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Independent children’s picture book publishing duo, PatrickGeorge, are teaming up with international wildlife charity the Born Free Foundation to promote their latest book ‘Animal Rescue’, with 50p from the sale of each book going to support Born Free’s wildlife rescue and conservation work around the world.

The Launch

Date: 18th February 2015 from 11am
Location: The Powell-Cotton Museum, Kent, UK.
Info: For further information and to attend this event, which is open to the general public, especially children and their parents see www.quexmuseum.org.

Born Free Foundation President, Will Travers OBE, will attend the book launch taking place at the award-winning Powell-Cotton Museum in Birchington, Kent on February 18th. The launch will include a book reading and signing, an opportunity to hear from Will Travers about Born Free’s animal rescue work, and a fun interactive animal rescue activity for children.

The Book

Animal Rescue is a book in which you become a rescue hero. Simply turn the transparent page and rescue the animals! It’s fun, it’s simple and it’s a gentle introduction to the importance of animal welfare. There are no words in this book so you can choose the words which are right for you.

There are eleven spreads portraying animals in need and an acetate sheet between each double page spread which, when flipped from right to left, serves to rescue the animal in need off the page and place it back into its natural environment.

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Image and synopsis taken from PatrickGeorge.com

Born Free

Born Free Foundation is a dynamic international wildlife charity, founded by Virginia McKenna and Bill Travers following their starring roles in the classic film Born Free. Today, led by their son Will Travers, Born Free is working worldwide for wild animal welfare and compassionate conservation.

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Born Free supports and manages a diverse range of projects and campaigns. The charity embraces both compassion and science in setting an agenda that seeks to influence, inspire and encourage a change in public opinion away from keeping wild animals in captivity, while in the short-term working with governments, the travel industry and like-minded organisations to seek compliance with existing legislation and improving the welfare conditions. This has included the development of ABTA’s Global Welfare Guidance for Animals in Tourism.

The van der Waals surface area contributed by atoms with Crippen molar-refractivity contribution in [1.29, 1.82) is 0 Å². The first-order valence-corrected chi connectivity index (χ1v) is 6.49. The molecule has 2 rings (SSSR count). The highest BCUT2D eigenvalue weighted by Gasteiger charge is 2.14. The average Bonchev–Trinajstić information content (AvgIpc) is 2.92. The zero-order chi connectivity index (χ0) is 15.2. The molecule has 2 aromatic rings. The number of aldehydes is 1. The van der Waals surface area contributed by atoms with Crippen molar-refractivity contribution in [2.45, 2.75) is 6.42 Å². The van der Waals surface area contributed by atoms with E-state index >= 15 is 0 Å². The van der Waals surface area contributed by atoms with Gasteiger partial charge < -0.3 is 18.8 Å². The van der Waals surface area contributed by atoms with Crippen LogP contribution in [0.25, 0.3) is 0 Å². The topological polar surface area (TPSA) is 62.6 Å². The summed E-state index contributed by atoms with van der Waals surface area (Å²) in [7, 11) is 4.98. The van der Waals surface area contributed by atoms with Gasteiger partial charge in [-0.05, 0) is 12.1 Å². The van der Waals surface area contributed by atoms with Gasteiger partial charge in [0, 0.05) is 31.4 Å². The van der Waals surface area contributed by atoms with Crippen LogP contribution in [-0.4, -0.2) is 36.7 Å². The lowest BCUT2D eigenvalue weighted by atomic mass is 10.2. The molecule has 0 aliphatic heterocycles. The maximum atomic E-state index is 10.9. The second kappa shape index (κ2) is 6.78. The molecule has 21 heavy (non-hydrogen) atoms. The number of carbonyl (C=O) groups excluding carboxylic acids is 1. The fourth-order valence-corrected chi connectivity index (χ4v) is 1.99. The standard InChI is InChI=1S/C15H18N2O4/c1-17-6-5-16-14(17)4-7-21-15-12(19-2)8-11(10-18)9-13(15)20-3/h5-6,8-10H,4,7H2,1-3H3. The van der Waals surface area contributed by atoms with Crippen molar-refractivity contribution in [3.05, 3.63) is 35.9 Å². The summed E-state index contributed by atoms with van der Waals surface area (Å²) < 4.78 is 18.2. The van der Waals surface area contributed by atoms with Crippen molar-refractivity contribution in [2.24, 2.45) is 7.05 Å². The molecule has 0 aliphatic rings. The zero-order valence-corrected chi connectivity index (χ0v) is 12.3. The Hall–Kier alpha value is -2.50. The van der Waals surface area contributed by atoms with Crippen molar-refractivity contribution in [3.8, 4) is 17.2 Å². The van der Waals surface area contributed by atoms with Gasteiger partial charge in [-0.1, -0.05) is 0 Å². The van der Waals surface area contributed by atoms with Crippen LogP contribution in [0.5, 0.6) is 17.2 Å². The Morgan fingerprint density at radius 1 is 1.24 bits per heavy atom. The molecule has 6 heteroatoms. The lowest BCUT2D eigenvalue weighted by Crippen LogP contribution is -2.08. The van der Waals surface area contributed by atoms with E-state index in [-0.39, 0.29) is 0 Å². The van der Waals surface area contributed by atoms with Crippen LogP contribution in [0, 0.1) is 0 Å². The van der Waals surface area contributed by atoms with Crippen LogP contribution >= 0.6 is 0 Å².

Through its Compassionate Conservation agenda, Born Free provides protection for threatened species and their habitats across the globe. Working with local communities, Born Free develops humane solutions to ensure that people and wildlife can live together without conflict. In 2013, the Born Free Foundation received the World Tourism Award, for its commitment to conservation.

For more information please visit: www.bornfree.org.uk

Welcome to The House of Mirrors…

Frog Music Book Launch 30.03.2014

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I had a really great time at the book launch for Emma Donoghue’s new book Frog Music on Sunday, which may or may not have something to do with all the free booze.

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When we arrived we were handed a delicious cocktail in a tin cup, ushered into a rather unsafe looking lift and entered The House of Mirrors.

Donoghue did two readings as Blanche La Danseuse, the second accompanied by an actress playing Jenny Bonnet. They did a really good job, making me wish that I myself had read the book with such pzazz!

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Miss Polly Hoops definitely stole the show though, with her awesome Hula-hoop routine.

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There was a constant supply of wine (always good), some nibbles, (even though I definitely ate something mushroomy by mistake ugh!) and we topped off the evening by rummaging through the fancy-dress box. What could be better!?

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You can read my review of Frog Music here.

Out Now!
Goodreads
Amazon

Many Thanks to Picador!